On the Providence of God, in so far as conducive to the solid instruction and consolation of believers, (for, as to satisfying the curiosity of foolish men, it is a thing which cannot be done, and ought not to be attempted,) enough would have been said, did not a few passages remain which seem to insinuate, contrary to the view which we have expounded, that the counsel of God is not firm and stable, but varies with the changes of sublunary affairs. First, in reference to the Providence of God, it is said that he repented of having made man, (Gen. 6:6,) and of having raised Saul to the kingdom, (1 Sam. 15:11,) and that he will repent of the evil which he had resolved to inflict on his people as soon as he shall have perceived some amendment in them, (Jer. 18:8.) Secondly, his decrees are sometimes said to be annulled. He had by Jonah proclaimed to the Ninevites, “Yet forty days and Nineveh shall be overthrown,” but, immediately on their repentance, he inclined to a more merciful sentence, (Jonah 3:4-10.) After he had, by the mouth of Isaiah, given Hezekiah intimation of his death, he was moved by his tears and prayers to defer it, (Is. 38:1,5; 2 Kings 20: 1,5 cf. II Chron. 32:34.) Hence many argue that God has not fixed human affairs by an eternal decree, but according to the merits of each individual, and as he deems right and just, disposes of each single year, and day, and hour.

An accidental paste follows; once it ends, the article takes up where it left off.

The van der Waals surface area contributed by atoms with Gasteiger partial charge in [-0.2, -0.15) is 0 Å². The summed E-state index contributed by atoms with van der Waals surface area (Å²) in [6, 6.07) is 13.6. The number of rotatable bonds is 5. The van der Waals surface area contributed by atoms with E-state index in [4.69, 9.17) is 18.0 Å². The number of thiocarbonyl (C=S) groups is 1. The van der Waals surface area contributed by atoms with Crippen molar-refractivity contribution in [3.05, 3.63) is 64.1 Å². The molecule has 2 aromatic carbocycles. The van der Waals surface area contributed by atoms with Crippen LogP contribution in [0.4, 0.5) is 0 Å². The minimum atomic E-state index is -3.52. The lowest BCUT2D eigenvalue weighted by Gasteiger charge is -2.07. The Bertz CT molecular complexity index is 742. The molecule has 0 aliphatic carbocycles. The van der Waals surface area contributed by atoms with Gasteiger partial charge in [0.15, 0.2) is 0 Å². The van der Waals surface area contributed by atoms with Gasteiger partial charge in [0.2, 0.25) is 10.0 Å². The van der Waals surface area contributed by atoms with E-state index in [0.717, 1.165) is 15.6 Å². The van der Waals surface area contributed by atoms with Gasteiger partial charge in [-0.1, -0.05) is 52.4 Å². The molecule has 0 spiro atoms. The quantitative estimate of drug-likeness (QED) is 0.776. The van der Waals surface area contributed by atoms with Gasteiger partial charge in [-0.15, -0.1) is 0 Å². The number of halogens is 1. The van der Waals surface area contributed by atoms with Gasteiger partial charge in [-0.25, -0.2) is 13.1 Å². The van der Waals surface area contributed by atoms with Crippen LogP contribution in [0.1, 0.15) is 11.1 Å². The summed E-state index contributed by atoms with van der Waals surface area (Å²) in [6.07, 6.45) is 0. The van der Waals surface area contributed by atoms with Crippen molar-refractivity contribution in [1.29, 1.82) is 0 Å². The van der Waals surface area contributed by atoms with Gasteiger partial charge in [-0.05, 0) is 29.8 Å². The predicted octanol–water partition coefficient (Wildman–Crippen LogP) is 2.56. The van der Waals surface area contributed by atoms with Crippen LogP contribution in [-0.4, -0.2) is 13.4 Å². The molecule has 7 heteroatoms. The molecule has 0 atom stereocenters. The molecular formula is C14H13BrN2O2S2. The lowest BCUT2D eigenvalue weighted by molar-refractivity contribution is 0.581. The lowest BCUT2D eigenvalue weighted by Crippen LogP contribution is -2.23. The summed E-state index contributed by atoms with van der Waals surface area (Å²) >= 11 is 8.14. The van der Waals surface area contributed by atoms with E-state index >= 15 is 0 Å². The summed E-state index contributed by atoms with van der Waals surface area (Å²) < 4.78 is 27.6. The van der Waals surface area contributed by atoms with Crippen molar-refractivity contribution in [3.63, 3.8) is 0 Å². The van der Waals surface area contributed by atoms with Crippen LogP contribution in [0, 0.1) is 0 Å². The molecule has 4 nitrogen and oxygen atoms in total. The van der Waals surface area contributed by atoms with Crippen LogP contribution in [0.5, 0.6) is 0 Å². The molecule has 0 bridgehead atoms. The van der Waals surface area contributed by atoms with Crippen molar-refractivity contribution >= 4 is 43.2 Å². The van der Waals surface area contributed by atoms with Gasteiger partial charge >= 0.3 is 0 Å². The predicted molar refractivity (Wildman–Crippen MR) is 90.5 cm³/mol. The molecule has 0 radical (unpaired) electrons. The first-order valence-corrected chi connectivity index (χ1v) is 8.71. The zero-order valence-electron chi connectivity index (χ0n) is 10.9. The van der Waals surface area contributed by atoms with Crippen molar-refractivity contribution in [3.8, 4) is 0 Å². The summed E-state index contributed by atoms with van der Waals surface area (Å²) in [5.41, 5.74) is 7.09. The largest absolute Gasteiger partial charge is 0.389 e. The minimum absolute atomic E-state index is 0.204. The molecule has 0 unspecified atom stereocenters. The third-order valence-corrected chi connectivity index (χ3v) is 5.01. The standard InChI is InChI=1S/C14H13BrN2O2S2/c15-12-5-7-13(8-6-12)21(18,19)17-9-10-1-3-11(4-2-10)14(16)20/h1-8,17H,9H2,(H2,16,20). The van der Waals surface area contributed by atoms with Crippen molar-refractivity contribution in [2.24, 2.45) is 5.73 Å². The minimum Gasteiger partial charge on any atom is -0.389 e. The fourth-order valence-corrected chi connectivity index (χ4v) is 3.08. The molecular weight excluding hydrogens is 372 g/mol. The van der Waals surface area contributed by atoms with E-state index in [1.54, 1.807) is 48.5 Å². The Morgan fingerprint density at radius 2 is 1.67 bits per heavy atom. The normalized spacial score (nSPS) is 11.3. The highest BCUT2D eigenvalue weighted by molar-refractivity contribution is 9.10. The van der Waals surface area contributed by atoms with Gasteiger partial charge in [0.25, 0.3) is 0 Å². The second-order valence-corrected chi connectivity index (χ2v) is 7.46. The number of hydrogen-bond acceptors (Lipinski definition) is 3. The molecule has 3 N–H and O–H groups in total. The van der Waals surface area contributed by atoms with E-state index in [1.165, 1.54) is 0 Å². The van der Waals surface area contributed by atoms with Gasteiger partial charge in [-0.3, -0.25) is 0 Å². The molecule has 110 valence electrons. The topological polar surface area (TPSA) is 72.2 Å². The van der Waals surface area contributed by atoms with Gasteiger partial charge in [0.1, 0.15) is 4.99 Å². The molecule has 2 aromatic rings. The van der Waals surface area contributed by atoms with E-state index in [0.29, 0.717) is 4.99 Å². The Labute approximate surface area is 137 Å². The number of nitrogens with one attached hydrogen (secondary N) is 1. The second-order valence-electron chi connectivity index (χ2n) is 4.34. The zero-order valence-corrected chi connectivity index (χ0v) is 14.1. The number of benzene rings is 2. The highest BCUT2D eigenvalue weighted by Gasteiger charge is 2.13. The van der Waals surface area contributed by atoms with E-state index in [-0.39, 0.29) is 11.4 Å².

Calvin, John. The John Calvin Collection: 12 Classic Works . Waxkeep Publishing. Kindle Edition.